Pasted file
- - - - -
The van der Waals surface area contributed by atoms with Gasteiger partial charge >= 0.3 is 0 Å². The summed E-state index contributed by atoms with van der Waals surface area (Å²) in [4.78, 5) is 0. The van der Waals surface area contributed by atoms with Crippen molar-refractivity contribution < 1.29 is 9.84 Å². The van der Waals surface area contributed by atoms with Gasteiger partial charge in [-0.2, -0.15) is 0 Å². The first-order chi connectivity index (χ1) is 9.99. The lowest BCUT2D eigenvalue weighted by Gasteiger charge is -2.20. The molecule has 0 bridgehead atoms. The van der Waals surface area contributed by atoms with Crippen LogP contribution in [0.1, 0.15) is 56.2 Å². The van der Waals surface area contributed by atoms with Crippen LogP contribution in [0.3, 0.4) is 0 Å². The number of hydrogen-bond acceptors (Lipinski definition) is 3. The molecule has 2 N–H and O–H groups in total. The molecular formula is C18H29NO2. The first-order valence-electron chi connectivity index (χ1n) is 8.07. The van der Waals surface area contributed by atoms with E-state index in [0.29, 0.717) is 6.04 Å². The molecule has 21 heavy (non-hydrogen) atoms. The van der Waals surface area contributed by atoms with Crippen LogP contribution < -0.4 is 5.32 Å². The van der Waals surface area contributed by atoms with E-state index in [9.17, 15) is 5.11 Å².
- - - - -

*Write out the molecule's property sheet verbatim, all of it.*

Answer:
The van der Waals surface area contributed by atoms with Gasteiger partial charge >= 0.3 is 0 Å². The summed E-state index contributed by atoms with van der Waals surface area (Å²) in [4.78, 5) is 0. The van der Waals surface area contributed by atoms with Crippen molar-refractivity contribution < 1.29 is 9.84 Å². The van der Waals surface area contributed by atoms with Gasteiger partial charge in [-0.2, -0.15) is 0 Å². The first-order chi connectivity index (χ1) is 9.99. The lowest BCUT2D eigenvalue weighted by Gasteiger charge is -2.20. The molecule has 0 bridgehead atoms. The van der Waals surface area contributed by atoms with Crippen LogP contribution in [0.1, 0.15) is 56.2 Å². The van der Waals surface area contributed by atoms with Crippen LogP contribution in [0.3, 0.4) is 0 Å². The number of hydrogen-bond acceptors (Lipinski definition) is 3. The molecule has 2 N–H and O–H groups in total. The molecular formula is C18H29NO2. The first-order valence-electron chi connectivity index (χ1n) is 8.07. The van der Waals surface area contributed by atoms with E-state index in [0.29, 0.717) is 6.04 Å². The molecule has 21 heavy (non-hydrogen) atoms. The van der Waals surface area contributed by atoms with Crippen LogP contribution < -0.4 is 5.32 Å². The van der Waals surface area contributed by atoms with E-state index in [9.17, 15) is 5.11 Å².